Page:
Madison County Chief Judge Ann Callis announced that the Third Circuit is creating an alternative Mental Health Court aimed at intervening to provide assistance and treatment to persons with mental illnesses who have committed misdemeanor crimes.

The strictly voluntary program is expected to be in place by October.

"We are seeing a growing number of people with untreated mental illness entering the criminal justice system," Sheriff Robert Hertz said.

"The mission of the Court partnering with law enforcement will be to intervene quickly to provide immediate diagnosis, appropriate treatment, and supervision and case management by the Probation Department and local treatment providers."

Judge Callis added, "If we can identify people with mental illnesses when they first enter the criminal justice system and get them connected to a mental health program, we can help them manage their mental illness without further criminal activity in the community."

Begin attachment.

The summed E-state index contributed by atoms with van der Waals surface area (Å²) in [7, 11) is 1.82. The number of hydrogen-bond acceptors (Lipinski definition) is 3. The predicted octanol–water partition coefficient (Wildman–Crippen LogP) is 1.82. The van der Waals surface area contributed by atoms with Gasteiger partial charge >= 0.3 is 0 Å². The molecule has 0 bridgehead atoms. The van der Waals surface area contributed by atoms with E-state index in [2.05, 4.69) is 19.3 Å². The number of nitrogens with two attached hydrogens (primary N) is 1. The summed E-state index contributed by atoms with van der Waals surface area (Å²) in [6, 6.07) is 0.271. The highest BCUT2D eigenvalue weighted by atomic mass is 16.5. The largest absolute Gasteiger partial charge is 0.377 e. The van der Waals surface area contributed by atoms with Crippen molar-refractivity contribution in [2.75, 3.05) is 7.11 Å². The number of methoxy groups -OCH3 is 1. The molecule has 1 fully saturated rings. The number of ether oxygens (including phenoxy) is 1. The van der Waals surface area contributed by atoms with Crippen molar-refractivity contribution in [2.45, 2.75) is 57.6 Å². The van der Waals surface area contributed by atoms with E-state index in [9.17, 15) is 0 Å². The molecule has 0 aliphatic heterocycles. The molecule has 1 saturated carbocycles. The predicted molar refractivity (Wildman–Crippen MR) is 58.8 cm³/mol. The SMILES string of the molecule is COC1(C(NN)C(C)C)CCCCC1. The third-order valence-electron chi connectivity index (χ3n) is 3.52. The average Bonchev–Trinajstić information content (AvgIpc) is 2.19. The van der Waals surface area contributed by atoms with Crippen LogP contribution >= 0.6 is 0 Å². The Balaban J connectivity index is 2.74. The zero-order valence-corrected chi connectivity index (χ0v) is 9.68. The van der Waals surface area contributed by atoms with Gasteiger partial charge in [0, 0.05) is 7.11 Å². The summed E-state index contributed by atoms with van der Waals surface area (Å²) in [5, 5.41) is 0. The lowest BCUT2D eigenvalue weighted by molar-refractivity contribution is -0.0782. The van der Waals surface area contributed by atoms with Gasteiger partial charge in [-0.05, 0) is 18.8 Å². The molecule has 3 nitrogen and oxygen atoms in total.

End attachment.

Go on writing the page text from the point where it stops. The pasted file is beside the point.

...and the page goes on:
Under the new program, police departments and the sheriff's department can refer people who have committed misdemeanor crimes to the Alternative Court.

If they are accepted, they will receive treatment services, housing assistance, help with obtaining any needed medications and other state and federal benefits to which they may be entitled.

They also will receive supervision and case management to make certain they continue to receive these services from the Probation Department and the local mental health treatment providers.

"If we intervene early and get these individuals connected to appropriate treatment and services, we will help them and protect the community, at the same time," Callis said.

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